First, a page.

Gupta’s reference to lack of land reforms as the root cause was much acclaimed by the liberal media as touching the crux of the problem. However, a close scrutiny will reveal that it was the most ridiculous of statements in the concrete context and with regard to its particular timing. One often reads editorials and social analyses that point to the lack of land reforms as the root cause behind the growth of Naxalism. Gupta was obsessed with the same ‘concern’ and hence handed out the usual recipe. In his misplaced zeal of scholarly adventure he failed to grasp that Bathani Tola was the reverse case of growing feudal backlash.
In Bhojpur in general, and the main village of Barki Kharaon near Bathani Tola in particular, people relying on their organised strength and increasing political might had already snatched reforms over wages and land. The feudal backlash, emboldened by the ascendancy of the BJP in the last parliamentary elections in Bihar, was precisely meant to snatch these gains and re-establish the savarna hegemony. Incidentally, Ranvir was a Bhumihar hero of yesteryear who fought against Rajput domination and, therefore, Rajputs were generally wary of joining the Ranvir Sena. At Barki Kharaon, the unity between the two castes was effected by the BJP elements using the convenient communal pretext as the current struggle there was over Kabristan and Karbala lands which have been forcibly occupied by savarna landlords; the confrontation has its genesis in 1978 itself when Yunus Mian defeated Kesho Singh in the panchayat elections for the post of mukhiya, and then the subsequent razing to the ground of the Imambara.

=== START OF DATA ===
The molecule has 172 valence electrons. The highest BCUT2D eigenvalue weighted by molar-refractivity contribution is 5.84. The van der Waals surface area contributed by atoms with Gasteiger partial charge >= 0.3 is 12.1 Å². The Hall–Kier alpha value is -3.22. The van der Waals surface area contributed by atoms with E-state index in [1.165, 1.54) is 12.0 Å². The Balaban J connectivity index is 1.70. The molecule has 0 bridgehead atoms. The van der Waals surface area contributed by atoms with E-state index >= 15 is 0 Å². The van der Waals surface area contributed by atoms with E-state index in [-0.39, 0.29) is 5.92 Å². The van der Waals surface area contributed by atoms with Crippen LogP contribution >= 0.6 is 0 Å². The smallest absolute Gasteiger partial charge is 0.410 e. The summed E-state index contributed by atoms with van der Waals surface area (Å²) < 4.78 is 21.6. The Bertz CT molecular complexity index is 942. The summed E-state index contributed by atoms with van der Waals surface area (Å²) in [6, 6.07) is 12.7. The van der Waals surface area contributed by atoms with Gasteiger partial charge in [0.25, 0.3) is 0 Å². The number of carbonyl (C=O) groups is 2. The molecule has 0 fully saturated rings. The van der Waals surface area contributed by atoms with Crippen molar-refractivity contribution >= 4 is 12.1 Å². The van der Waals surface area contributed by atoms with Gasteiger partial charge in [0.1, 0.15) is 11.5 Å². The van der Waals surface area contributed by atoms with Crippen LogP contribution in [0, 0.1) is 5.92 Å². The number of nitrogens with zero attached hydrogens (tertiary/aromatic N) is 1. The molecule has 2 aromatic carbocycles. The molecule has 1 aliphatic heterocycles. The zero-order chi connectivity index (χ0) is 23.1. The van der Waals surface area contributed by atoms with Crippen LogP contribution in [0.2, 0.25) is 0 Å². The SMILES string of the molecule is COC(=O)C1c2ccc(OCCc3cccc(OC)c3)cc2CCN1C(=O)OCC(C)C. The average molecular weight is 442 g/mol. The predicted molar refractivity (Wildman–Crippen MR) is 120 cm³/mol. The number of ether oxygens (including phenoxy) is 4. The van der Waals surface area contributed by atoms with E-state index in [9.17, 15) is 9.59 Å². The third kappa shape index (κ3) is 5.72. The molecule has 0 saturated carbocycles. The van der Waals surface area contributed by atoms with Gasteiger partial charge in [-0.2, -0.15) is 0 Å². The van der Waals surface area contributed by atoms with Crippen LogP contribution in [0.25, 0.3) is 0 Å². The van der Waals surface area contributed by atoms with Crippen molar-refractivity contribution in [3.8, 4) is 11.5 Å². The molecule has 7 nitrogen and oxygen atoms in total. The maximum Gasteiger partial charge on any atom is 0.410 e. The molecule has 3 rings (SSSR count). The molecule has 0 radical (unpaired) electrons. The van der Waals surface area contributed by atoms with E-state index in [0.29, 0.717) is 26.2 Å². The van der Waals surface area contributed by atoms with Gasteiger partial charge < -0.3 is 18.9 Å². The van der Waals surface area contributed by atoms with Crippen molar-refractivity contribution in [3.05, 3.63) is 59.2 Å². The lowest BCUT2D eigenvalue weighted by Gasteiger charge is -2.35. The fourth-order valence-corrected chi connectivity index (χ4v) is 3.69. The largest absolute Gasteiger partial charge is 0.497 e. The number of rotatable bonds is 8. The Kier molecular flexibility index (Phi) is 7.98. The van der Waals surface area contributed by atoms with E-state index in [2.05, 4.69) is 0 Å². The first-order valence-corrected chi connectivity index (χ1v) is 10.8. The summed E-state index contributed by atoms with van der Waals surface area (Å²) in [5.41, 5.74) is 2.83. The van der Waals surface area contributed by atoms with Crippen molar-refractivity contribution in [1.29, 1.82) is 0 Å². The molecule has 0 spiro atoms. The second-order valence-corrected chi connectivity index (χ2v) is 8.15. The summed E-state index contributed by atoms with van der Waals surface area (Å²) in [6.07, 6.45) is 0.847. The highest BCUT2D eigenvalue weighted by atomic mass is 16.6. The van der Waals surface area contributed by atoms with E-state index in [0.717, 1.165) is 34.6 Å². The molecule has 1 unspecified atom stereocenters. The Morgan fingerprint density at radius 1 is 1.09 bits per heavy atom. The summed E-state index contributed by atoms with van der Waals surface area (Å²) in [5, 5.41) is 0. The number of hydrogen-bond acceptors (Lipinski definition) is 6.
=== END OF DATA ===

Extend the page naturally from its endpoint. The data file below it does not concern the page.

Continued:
Bathani Tola is a typical case of open class war which, though rising at grassroots, is defined by the parameters of political struggle at the top, a typical case where caste as well as communal antagonisms — the two major social parameters of contemporary Indian society — are blended within the framework of class struggle. It is no accident that the revolutionary Left and the communal fascist forces of the extreme Right stand face-to-face in a headlong battle in this class war which has engulfed the entire district of Bhojpur and is fast spreading to other parts of Bihar. Neither is it incidental that with the outbreak of open class war the centrist and social-democratic forces have turned impotent often adopting a neutral position that only goes to benefit the predators.
This class war, which subsumes within itself the issues of caste and communal discriminations, is at the same time the negation of the post-modernist agenda for which the priority is the other way round.
The media cover-up as well as the silence of all the proponents of dalit and minority empowerment has to be seen against this backdrop. Yet the protest movement is on. Centring around the fast-unto-death of Rameshwar Prasad, the first member of the CPI(ML)-stream to have penetrated the Indian Parliament and presently an MLA from Bhojpur, on the demands of punishing the district administration and disarming the feudals in Bhojpur, growing numbers of progressive and democratic intelligentsia are raising their voice against the medieval barbarism perpetrated in Bathani Tola and the state’s inaction.
If the 25 years of the history of Bhojpur is any guide, the struggle has never stopped half-way here. The rural poor, compared to their position 25 years ago, have snatched socio-economic gains and have advanced politically to a considerable extent. No Bathani Tola is going to make them surrender even a small bit of their gains. The battle, therefore, goes on and shall continue till the last vestige of feudalism is ultimately razed to the ground.